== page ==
Edgar Wright – Last Night in Soho (2021)
- Cinematography through the use of the bistro colours is really interesting.
- The staging, as always for Wright, is chock full of excellent shots and very interesting traits of audiovisual language.
- It’s interesting the fact that Wright has gone from a film with almost macho themes (cars, racing, shootings) to another in which the macho character is definitely (and rightly so) reported as violent.
- Slightly simplistic script.
- Film that, within the author’s career, seems to be more willing to immerse himself in a genre that fascinated him rather than actually inspired.
- Unfortunately, the Italian version has to face a horrendous dubbing that loses puns and tints of humor.
Do we recommend watching it?
Few words about the film.
Last Night in Soho (2021) is basically a film about the identity search of a young woman who, having lost her mother when she was only 7, has difficulty finding her place in the world.
And so far it would also be quite trivial if it were not for the fact that Eloise’s journey in search of her identity – Eloise, who among other things also has the power to see … er … things – literally corresponds to living a dream ( the desire to live a different era typical of almost all generations) which soon turns into a real nightmare (tinged with horror shades almost from B-Movie) from which neither the protagonist nor her doppelganger really seem to be able to re-emerge from.
But what makes the film more interesting and moves it from a not exactly original incipit is the fact that this sliding into the nightmare, perfectly immersed in a fully London atmosphere and which reflects much of the ambivalence of the city itself, is perfectly supported by the Wright’s staging and from the visual and sound choices of which he is now fully in control.
Although there are no sequences of pure excellence (from the point of view of cinematographic language) as for example occurs in the first two scenes of Baby Driver, some passages are really well constructed and coordinated very well: Edgar Wright is a mature director and in total control of linguistic means and knows how to shape his stories even at a deeper level both from an aesthetic point of view – with cinematic references ranging from the giallo genre, to the 50s film noir and to the very famous clips of Clouzot’s L’enfer with Romy Schneider – and also from a purely narrative point of view.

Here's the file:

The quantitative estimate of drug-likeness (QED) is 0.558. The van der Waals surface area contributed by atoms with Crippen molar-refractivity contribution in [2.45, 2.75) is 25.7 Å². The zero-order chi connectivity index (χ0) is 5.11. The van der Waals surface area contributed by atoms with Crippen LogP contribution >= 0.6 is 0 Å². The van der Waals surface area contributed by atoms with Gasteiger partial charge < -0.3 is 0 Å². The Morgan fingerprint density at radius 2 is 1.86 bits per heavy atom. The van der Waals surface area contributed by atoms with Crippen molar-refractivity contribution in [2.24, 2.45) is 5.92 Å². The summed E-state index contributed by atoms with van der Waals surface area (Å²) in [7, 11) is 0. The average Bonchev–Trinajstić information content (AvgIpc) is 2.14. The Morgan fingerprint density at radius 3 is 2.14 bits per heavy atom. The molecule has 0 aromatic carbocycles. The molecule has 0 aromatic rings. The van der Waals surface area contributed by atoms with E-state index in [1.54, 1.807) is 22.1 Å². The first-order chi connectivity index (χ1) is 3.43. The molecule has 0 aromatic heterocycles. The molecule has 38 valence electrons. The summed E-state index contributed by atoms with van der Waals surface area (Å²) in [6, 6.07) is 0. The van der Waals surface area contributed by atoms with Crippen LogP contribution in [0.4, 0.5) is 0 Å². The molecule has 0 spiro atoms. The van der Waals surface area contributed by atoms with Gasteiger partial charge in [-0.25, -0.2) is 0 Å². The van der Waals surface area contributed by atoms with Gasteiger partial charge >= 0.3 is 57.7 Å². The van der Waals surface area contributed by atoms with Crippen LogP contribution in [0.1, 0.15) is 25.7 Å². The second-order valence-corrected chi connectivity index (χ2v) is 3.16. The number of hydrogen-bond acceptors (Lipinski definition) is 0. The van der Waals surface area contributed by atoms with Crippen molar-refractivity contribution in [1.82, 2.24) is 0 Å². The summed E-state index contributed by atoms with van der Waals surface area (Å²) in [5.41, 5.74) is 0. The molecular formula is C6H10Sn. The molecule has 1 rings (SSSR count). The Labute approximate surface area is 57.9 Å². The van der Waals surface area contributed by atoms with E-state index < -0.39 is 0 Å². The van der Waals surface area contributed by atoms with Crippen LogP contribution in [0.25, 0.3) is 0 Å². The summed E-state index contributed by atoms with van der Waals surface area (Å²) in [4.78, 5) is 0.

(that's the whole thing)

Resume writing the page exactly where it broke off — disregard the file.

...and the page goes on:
In fact, Eloise’s identification with a different figure (Sandy) who basically reflects her age and condition (being disoriented upon arrival in a new city like London) takes place through a mirror, in one of the most literal cinematographic transpositions of the Lacanian concept of the “mirror stadium” (with the addition of a touch on the mirror that seems to indicate the gesture of the new generations of “tapping” on a smartphone screen, signaling a possible subtext regarding the unfiltered identifications of contemporary generations with not exactly educative models).
The film, however, has some limitations that are found mainly on the narrative level: although everything is in order from a structural point of view and the story lends itself to be followed with order (and with some predictable or not predictable twist, but this is another matter), many dynamics between the characters (besides Eloise – Sandy) are really simplistic and in some places even unbearably speckish: I am referring mainly to the whole world of the “college”.
In any case, Last Night in Soho, is a fun post-modern pastiche that manages to be very enjoyable even in its basically entertainment character. A film that can be watched both on the surface and in depth, as long as you don’t dig too much, otherwise the skeletons, or rather, the ghosts, come out.
“Should I watch it, then?”
Well, you now know what we think about it but if you are still unsure about it, take a look at the trailer to decide for yourself whether to watch it or not.
Now, nothing left to do here, you just have to go and watch it or if you already did and have something to say about this movie, feel free to leave a comment at the end of the page and say whatever you like about the film. On this site, we are always happy to host others’ opinions on cinema and why not, open a debate if you don’t agree with us on this.
To read more of these film “pills”, please visit our dedicated section. Or, if you’re after a more-in-depth look at some films and/or filmmaking techniques more than just a few words, please have a look at our Film Analysis page.